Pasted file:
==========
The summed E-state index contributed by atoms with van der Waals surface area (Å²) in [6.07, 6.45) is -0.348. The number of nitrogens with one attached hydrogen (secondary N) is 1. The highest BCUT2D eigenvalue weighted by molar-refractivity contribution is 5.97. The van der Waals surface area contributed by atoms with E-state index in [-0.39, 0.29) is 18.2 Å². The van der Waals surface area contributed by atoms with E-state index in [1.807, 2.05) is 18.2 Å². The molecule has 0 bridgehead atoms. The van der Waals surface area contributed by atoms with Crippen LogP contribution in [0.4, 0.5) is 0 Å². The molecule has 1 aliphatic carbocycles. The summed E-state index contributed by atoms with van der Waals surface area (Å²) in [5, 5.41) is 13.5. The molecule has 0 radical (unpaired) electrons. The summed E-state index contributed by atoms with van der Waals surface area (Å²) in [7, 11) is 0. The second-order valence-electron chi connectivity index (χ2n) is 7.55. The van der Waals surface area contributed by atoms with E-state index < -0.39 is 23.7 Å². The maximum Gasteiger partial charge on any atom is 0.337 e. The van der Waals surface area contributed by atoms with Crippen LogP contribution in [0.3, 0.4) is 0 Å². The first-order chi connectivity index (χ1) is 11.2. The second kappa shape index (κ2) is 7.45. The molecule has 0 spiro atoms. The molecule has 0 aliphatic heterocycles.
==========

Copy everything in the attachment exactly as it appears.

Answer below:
The summed E-state index contributed by atoms with van der Waals surface area (Å²) in [6.07, 6.45) is -0.348. The number of nitrogens with one attached hydrogen (secondary N) is 1. The highest BCUT2D eigenvalue weighted by molar-refractivity contribution is 5.97. The van der Waals surface area contributed by atoms with E-state index in [-0.39, 0.29) is 18.2 Å². The van der Waals surface area contributed by atoms with E-state index in [1.807, 2.05) is 18.2 Å². The molecule has 0 bridgehead atoms. The van der Waals surface area contributed by atoms with Crippen LogP contribution in [0.4, 0.5) is 0 Å². The molecule has 1 aliphatic carbocycles. The summed E-state index contributed by atoms with van der Waals surface area (Å²) in [5, 5.41) is 13.5. The molecule has 0 radical (unpaired) electrons. The summed E-state index contributed by atoms with van der Waals surface area (Å²) in [7, 11) is 0. The second-order valence-electron chi connectivity index (χ2n) is 7.55. The van der Waals surface area contributed by atoms with E-state index < -0.39 is 23.7 Å². The maximum Gasteiger partial charge on any atom is 0.337 e. The van der Waals surface area contributed by atoms with Crippen LogP contribution in [0.3, 0.4) is 0 Å². The first-order chi connectivity index (χ1) is 11.2. The second kappa shape index (κ2) is 7.45. The molecule has 0 spiro atoms. The molecule has 0 aliphatic heterocycles.